Ambition is often seen as a desire to achieve something remarkable that scores us material and symbolic recognition. This can foster an individualistic, egocentric vision of success that’s not always easy to swallow. Our expert in The Lab, Laetitia Vitaud, explains how she reconciled with ambition at the age of 40, after years of doubting the concept.
Ambitious people are terrible
For a long time, I had (and still have) an ambiguous relationship with ambition. Part of this is due to the idea that a “good person” should serve the collective and put their own interests aside. The desire for accomplishment is only acceptable when it’s for an altruistic cause, when it stands for the first person plural: we, us, and our. This isn’t the case when ambition is conjugated as I. All the synonyms for ambitious have a negative connotation, like social climber, opportunist or careerist. In sum, an ambitious person isn’t benevolent.
So it’s not surprising the concept has gotten bad press. And let’s be clear, it’s even worse when the accused is a woman. Social norms and stereotypes have a hard time accepting this behavior when it comes from the deuxieme sexe. I quickly understood this as I grew up and I was obviously not the only one, given how widely this belief seems to be interiorized: In 2018, a study by the Professional Women’s Network found that while 9 out of 10 women consider themselves ambitious (which is almost queal to men), 77% agree that publicly affirming this is still taboo.
Associated with material and financial success, in my family ambition was seen as superficial and unethical because, as I was made to understand, having money means, in certain ways, “having stolen it from others.” Ambitious people were immoral, and ambitious women were unprincipled, even promiscuous. Yes, the prostitute stereotype still hovered over the idea of paid work for women. Those who demanded remuneration instead of offering their efforts for free were often seen as suspicious. And this won’t surprise you: on the global scale, women do most of the unpaid work while men claim the majority of paid labor.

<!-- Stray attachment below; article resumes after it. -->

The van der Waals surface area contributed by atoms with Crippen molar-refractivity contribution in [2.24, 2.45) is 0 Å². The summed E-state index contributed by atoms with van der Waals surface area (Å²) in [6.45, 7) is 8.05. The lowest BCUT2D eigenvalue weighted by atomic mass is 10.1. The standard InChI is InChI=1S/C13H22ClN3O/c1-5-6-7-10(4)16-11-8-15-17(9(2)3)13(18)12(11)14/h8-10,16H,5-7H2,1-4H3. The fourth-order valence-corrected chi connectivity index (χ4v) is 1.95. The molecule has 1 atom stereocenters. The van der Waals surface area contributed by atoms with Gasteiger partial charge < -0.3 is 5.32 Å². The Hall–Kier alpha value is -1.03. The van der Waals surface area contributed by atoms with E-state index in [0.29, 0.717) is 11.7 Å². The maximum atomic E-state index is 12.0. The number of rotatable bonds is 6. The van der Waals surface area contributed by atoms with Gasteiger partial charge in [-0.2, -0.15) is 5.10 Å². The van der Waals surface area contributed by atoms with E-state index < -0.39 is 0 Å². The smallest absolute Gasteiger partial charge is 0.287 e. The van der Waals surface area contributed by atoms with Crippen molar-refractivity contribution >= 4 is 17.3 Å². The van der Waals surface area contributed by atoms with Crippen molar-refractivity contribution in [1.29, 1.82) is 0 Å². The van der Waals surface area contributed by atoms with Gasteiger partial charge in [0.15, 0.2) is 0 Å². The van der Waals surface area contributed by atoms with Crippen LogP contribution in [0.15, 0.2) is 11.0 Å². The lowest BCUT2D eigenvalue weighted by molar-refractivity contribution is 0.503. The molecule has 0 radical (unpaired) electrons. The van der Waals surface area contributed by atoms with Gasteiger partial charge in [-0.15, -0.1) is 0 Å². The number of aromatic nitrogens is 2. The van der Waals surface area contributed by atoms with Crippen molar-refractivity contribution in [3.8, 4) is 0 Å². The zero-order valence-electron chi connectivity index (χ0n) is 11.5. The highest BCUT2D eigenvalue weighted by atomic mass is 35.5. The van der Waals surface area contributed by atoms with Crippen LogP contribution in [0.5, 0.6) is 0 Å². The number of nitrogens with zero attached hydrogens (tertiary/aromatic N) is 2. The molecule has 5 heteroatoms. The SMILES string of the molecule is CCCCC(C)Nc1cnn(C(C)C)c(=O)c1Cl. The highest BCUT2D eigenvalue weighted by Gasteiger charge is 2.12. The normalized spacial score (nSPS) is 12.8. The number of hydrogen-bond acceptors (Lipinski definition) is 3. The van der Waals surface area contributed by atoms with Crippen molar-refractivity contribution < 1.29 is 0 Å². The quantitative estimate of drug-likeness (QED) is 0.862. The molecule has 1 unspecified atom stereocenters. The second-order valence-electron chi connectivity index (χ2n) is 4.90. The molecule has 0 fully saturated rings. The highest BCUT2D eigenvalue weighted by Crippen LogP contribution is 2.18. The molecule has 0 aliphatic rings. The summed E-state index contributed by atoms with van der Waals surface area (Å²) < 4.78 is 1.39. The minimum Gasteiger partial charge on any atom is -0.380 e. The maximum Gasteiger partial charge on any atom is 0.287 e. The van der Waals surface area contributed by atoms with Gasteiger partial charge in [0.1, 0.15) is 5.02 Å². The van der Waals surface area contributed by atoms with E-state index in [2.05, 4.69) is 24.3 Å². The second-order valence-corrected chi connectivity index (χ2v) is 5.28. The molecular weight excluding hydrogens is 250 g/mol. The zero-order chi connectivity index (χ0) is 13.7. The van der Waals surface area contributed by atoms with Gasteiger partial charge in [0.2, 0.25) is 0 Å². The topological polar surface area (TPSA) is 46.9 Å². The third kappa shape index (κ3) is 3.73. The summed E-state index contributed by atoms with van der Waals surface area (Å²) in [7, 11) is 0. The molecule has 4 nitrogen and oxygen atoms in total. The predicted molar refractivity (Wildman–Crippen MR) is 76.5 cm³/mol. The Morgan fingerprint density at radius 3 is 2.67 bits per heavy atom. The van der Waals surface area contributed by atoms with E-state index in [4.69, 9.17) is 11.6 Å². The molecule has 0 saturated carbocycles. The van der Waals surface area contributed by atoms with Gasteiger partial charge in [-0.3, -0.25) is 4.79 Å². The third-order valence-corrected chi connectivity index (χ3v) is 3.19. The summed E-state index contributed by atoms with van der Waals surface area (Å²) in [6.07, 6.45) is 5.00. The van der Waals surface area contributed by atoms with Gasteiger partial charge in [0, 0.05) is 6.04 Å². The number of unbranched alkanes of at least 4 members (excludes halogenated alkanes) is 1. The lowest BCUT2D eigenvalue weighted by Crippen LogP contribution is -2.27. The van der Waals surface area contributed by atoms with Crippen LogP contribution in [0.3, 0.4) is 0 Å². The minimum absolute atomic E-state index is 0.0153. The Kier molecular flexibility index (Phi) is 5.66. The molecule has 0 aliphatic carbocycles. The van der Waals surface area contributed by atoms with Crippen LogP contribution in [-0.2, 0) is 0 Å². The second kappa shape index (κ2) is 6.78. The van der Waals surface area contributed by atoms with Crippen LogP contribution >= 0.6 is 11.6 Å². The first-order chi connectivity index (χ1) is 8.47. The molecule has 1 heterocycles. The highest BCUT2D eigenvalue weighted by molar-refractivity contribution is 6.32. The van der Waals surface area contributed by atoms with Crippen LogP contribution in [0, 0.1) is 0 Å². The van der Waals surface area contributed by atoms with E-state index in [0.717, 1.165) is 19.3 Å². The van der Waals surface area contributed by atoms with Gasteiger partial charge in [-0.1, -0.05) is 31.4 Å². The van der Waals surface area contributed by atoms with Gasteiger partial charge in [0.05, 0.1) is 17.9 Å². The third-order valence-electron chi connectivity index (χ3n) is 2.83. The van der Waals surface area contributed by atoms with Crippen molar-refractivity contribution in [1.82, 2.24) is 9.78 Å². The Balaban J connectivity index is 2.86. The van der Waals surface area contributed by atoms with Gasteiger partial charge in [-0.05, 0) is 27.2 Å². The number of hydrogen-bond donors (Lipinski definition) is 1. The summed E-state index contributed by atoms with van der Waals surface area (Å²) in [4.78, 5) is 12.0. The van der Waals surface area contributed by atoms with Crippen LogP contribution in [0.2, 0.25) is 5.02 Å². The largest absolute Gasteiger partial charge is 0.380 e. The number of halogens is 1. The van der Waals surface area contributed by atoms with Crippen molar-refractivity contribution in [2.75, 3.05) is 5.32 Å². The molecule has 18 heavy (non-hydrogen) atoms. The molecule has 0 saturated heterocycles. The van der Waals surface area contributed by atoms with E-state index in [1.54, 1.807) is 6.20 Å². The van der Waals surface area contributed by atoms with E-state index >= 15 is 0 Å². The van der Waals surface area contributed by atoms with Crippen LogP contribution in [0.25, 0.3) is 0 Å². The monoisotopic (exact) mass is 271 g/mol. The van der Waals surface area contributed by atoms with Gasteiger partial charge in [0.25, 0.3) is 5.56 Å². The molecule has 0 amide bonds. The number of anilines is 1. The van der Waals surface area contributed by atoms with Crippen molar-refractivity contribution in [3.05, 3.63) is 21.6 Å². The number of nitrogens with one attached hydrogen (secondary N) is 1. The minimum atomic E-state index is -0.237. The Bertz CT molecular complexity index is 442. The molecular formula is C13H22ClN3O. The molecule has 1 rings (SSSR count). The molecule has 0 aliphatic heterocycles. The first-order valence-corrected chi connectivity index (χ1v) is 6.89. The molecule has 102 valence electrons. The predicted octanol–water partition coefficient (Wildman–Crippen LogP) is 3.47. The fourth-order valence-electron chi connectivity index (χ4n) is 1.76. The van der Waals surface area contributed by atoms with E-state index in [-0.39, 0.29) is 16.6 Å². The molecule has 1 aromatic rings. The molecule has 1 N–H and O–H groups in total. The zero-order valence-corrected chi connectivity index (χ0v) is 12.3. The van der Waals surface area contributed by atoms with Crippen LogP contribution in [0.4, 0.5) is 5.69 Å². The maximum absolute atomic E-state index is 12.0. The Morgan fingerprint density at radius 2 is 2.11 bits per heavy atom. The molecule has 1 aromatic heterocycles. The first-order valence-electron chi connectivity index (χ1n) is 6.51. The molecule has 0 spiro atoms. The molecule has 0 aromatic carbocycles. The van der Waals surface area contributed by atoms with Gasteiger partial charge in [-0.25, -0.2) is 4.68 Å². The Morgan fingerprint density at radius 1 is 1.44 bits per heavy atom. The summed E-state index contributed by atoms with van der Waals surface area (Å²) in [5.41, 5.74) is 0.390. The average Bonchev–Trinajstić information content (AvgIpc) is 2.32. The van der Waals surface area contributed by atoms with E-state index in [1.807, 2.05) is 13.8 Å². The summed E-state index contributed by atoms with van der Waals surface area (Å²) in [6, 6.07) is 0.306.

On top of this, the ambition incarnated in the economic and political world is a total sacrifice of your free time, excessive constant pressure and chronic stress. I was made to understand in school that “women have a harder time with this type of stress” and that “it’s not made for them.” The final nail in the coffin was how young women undergoing an interview were (and still are) often asked, with great insistence: “How do you plan to balance your personal and professional life?” The result: after a failed experience in a company where I didn’t know how to be ambitious enough, I left everything behind to become a teacher. I would finally be in my place…
An ambitious reconversion
Professional reconversions are often the fruit of a deep look into this negative model of ambition. In her book Merci mais non merci, Céline Alix evokes the particular situation of these “ambitious” women who finish by abandoning their glorious career for a professional life where they find more meaning, autonomy and authenticity. This decision includes a financial and political sacrifice: giving up some of their power (specifically, the power to “change things from within,” if that’s even possible) and accepting less pay to be “closer to their values.”
By playing the ambition game by rules they didn’t even agree to, women are not only criticized for their transgressions but they face additional obstacles (the glass ceiling, gender discrimination, sexual harassment…). If I had followed an “ambitious” career, maybe I would have also asked myself to what extent professional success needs to exclude all our other lives (familial, personal, social). The individuals who renounce the gratifications associated with ambition in the middle of their career to lead a better life — I understand them very well. For my part, I took the opposite path.
I spent 8 years teaching: supporting others in the learning process, helping young people grow and blossom, counseling them and even coaching them sometimes. A bit like those parents who fulfill their lives vicariously through their offspring. One day, as I watched the graduating classes go off to explore the world to live exhilarating adventures, create businesses and find numerous forms of recognition, I no longer had the desire to live my adventures solely through my students. I wanted to take their place. I found myself, at the end of my thirties, exploring diverse options before realizing entrepreneurship would give me a sense of meaning… and money.